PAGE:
Dr. Samantha Owens is starting over: new city, new job, new man, new life. She's trying to put some distance between herself and the devastating loss of her husband and childrenbut old hurts leave scars.
Before she's even unpacked her office at Georgetown University's forensic pathology department, she's called to consult on a case that's rocked the capital and the country. An unknown pathogen released into the Washington Metro has caused nationwide panic. Three people diedjust three.
A miracle and a puzzle
Amid the media frenzy and Homeland Security alarm bells, Sam painstakingly dissects the lives of those three victims and makes an unsettling conclusion. This is no textbook terrorist causing mayhem with broad strokes, but an artist wielding a much finer, more pointed instrument of destruction. An assassin, whose motive is deeply personal and far from understandable.
Xander Whitfield, a former army ranger and Sam's new boyfriend, knows about seeing the world in shades of gray. About feeling compelled to do the wrong thing for the right reasons. Only his disturbing kinship with a killer can lead Sam to the truth and once more into the line of fire.
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A single beam of light illuminated the path ahead, hovering and bobbing against the concrete walls. The tunnel was narrowing, growing tighter across his shoulder, forcing the joints to compress, pushing on his lungs. His breath came fast. He reminded himself to calm down, inhale through his nose. The mask was making it difficult to see, to smell, anything that might give him a sense of where he was. He paused, counted the number of times his limbs had moved forward. Once, twice, three times, twenty. Roger that. Five more evolutions and he'd be in place.
He squeezed forward, slithering like a snake along on his belly, his legs bunching up behind him, his arms forward, the Maglite in his left hand, his right feeling for the way. Slowly. Slowly.
There. He felt the hinge. Turned it gently, sensed the cooler air blowing up into the vent from below. Reached down into his shirt and pulled out the canister. The gloves made his hands clumsy, but he couldn't risk contact. He'd die stuck in this shaft, wedged in above the vent, stinking and rotting until someone finally sought the source of the smell.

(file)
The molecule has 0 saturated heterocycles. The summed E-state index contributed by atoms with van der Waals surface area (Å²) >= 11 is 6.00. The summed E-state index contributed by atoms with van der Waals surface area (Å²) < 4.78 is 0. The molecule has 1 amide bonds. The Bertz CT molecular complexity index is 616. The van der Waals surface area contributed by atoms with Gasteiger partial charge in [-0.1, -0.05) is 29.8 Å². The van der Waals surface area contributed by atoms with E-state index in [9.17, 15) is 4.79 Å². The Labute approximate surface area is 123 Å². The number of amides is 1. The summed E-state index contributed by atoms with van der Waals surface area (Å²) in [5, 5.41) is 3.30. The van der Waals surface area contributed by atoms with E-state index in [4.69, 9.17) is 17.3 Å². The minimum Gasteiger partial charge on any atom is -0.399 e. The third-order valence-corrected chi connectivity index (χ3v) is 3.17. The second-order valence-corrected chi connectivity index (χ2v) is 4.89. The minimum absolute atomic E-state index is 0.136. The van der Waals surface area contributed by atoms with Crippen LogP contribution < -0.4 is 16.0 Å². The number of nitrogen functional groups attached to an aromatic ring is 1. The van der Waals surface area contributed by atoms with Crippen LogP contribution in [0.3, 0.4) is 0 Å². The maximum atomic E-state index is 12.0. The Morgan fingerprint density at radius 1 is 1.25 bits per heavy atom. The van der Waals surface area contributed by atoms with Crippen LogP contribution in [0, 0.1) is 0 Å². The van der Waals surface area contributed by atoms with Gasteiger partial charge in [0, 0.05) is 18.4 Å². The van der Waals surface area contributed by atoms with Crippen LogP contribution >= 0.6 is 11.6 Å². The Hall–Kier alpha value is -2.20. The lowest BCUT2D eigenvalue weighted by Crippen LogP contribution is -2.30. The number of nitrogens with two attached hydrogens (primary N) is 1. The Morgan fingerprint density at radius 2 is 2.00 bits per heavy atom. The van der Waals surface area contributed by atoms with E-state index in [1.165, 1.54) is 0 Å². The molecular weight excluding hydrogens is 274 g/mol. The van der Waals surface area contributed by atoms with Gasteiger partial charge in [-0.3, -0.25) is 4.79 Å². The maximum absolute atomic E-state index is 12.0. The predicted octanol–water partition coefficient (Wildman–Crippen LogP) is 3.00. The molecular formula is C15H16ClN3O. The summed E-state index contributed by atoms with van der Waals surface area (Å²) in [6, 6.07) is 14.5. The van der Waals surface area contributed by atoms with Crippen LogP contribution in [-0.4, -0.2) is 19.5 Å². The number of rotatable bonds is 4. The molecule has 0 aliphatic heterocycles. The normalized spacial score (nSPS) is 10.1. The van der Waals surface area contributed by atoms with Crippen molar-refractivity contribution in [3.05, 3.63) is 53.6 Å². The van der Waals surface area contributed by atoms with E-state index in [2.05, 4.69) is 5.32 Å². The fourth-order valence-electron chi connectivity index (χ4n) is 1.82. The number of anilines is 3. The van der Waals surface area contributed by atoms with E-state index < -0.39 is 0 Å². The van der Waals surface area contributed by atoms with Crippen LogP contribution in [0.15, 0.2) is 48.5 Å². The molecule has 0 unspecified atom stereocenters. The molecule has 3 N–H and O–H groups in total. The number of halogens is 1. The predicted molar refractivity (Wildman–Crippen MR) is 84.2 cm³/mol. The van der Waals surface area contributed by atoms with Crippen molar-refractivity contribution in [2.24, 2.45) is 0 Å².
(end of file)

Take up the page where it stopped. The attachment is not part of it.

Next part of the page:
No one would think to look for him if he were to go missing.
He had no one. He was alone.
He double-checked his mask, made sure he was breathing clean. All systems go.
The clock in his head ticked away, closing down to the final moments.
Five. Four. Three. Two. One.
With sure hands, he opened the cylinder and depressed the button. The can discharged, spraying silently into the vent. One. Two. Three. Four. Five. Empty.
He shook it lightly, but there was nothing else to release. It was done.
He tucked the cylinder back into his shirt and started to move away. He needed to get out of the shaft and back onto the platform, all while avoiding the cameras.
He could do it. He had faith. He'd done three dry runs, and all went according to plan.
He moved out, reversing the slither, arms bunching, forcing his body backward until the resistance ended and he could move his shoulders and hips without constriction. The pipe grew larger, big enough that he crawled onto his knees, turned and faced the exit. He fed a mirror mount down the shaft. No one was around.
He dropped lightly to the ground, took three steps to the right to make sure he didn't accidentally get caught on film, found the metal ladder and began to climb. Higher and higher, his heart lighter and lighter. Success was his.
Below, he felt the first blast of air that indicated a train was coming. The rumbling grew louder, the ladder began to shake. He could have sworn he heard a cough. He paused his climb, held on and breathed into his mask.
This was a better high than you could pay for.
The train passed below him, streaking silver in the dark, rushing the air from the vent toward the platform. He let the rumbling shake his body for a few moments, counting off again, then continued to climb. The exit would be deserted, he'd made sure of that. He had a two-minute window during the shift change to get out.
He set the stopwatch in his head. Two minutes. Mark.
He opened the hatch and climbed onto the deserted platform. Three steps to the right, two steps forward. He'd left his backpack in the trash receptacle. He worked quickly. The mask, canister and gloves went into a sealable plastic bag. His clothes were next: he exchanged the black running suit for jeans and a white cotton T-shirt, pulled on yellow Timber-lands. He used hand sanitizer on his arms to eliminate any traces that might have been left behind.
He zippered the bag, tossed it on his shoulder and started walking.
The giant disposal catchall was nearly full. As he passed it, he tossed the bag into the depths. He knew they'd be around to empty it in two hours, and all tangible evidence of the crime would disappear into the vast chaos that was the dump.
Now unencumbered, he made better time.
He could hear voices, ahead in the gloom. Twenty seconds.
He stretched his stride, long legs eating up the pathway. The elongated shaft of the tunnel appeared before him. His senses were overloadedorange and blue and white lights, people milling about, yellow hard hats obscuring peripheral vision, getting ready to go back into the tunnels and hammer for the next several hours. He ducked around a column, reversing direction, and slid into the last of the line with the rest of the workers. Ten seconds.